Tiger Woods decline becoming as compelling as his rise to greatness

Steve Brenner 19:26 02/02/2015
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From bad to worse: Tiger Woods will drop out of the world’s top 50 today, for the first time in more than three years.

The ghost of Tiger Woods’ former self continues to loom large, scaring everyone in its wake.

– #Quiz360: WIN dinner for 2 at Towers Rotana, Dubai

While the good and the great of the NFL convened in Phoenix for the Super Bowl, 30 minutes away a horribly dispiriting narrative was continuing to alarm and shock in equal measure.

How the Arizona tourist board would have loved Woods to light up the state with a barnstorming, ‘I am back’ kind of performance before the eyes of the world tuned in to watch the New England Patriots and Seattle Seahawks go head-to-head.

For Woods, though, that is a pipedream of the wildest variety. His opening day 73 was promptly followed by a career worst 82 on Friday.

Out of 132 players, no one was below him. He headed home to practice, snubbing the Super Bowl in the process. His pride has been battered like never before.

It ensured the Waste Management Phoenix Open could go down in history as the most aptly-named tournament in history: One where arguably the greatest golfer ever is wasting away before our very eyes.

His atrocious performance – one US commentator labelled it “the most shocking round I have ever seen him play” – was one shot worse than the 81 of the British Open in 2002. For the record, it was hurricane conditions that day.

This time, there was rain yet in truth, the only thing blowing Woods off course was himself. Sadly, his demise is as fascinating as his route to greatness.

Those who had seen him in Phoenix 14 years ago witnessed a totally different beast. He was world No1, the most feared player on the planet, arguably the most celebrated sportsman of all time. 

You would have been locked up for predicting what would happen next. The women. The public divorce. The global shaming. The quite incredible fall from grace.

A personal life as shambolic as his short game. A remodelled swing which has left him resembling a Sunday morning hacker.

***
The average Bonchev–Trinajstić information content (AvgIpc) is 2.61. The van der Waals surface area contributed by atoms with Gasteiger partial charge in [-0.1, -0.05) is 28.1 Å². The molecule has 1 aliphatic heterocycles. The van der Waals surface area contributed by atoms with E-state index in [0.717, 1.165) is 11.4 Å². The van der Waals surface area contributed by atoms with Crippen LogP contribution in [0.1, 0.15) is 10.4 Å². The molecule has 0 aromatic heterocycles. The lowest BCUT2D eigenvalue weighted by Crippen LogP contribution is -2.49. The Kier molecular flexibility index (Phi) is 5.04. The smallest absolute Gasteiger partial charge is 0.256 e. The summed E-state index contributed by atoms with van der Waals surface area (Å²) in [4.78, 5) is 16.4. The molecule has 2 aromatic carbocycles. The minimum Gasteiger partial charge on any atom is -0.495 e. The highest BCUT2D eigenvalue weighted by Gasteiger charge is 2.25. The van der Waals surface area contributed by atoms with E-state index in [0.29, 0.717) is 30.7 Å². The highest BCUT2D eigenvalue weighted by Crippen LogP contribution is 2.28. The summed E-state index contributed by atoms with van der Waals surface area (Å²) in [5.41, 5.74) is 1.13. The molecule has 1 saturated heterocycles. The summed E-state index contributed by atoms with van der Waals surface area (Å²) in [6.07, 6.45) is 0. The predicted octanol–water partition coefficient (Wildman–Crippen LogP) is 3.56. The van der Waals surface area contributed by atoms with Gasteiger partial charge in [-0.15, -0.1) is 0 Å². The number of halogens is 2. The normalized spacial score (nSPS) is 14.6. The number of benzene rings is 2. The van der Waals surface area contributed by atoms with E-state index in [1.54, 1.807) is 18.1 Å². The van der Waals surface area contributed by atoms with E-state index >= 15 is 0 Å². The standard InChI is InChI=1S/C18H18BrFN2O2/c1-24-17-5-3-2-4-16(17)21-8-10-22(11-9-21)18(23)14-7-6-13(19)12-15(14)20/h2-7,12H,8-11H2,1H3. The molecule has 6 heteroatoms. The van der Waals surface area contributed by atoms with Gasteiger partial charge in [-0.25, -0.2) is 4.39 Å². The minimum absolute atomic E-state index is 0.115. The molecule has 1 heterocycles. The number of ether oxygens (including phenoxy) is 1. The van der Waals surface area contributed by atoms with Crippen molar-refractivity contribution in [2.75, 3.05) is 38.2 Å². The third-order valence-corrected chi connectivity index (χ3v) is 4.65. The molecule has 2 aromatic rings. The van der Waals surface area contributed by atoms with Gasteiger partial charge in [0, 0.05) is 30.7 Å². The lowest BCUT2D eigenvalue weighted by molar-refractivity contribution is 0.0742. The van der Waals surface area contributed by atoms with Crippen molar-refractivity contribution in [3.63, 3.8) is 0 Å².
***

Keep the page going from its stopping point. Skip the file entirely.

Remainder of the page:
Injuries, most notably a back problem, have played their part. But every time we hear how his ailments are no longer a factor, there is horrific evidence on display to suggest otherwise.

Woods moped around the desert as the world No 47. His last major came eight years ago. At this rate it will be his last. This week he will fall out of the top 50.

Perhaps the worst, most chilling statistic of all is that it has been two years since he completed a tournament under par – the 2013 BMW Classic. 

“This is my second tournament in six months, so I just need tournament rounds like this where I can fight through it, turn it around, grind through it and make adjustments on the fly,” Woods said.

It was the first time in his career that he shot over par in his first round of the year. That was followed up with the worst of his 1,109 outings as a professional.
“We all have days like this. 

Unfortunately, mine was in a public forum. We take the good with the bad,” he admitted.

It was painful to watch him trudge round Scottsdale – certainly as alarming as having his front-teeth knocked out by a cameraman before the competition began, another bizarre moment in his distressing disintegration.

He spoke afterwards of not being mentally right until the 12th hole. In his blistering pomp, Woods would stride out to the tee and have the whole field quaking before a ball was struck. Now he needs to get over half-way round the course before feeling in the groove. If he ever gets there in the first place.

“Tiger was on the second green. No one was watching me,” Keegan Bradley said after the first round horror show. “It’s just amazing to see the draw that Tiger has. Wow, there was a lot of people.”

And still they will come. The grim fascination will not end until Tiger Woods hits a golf ball for the very last time. At this rate, that sad moment could arrive sooner than you think.

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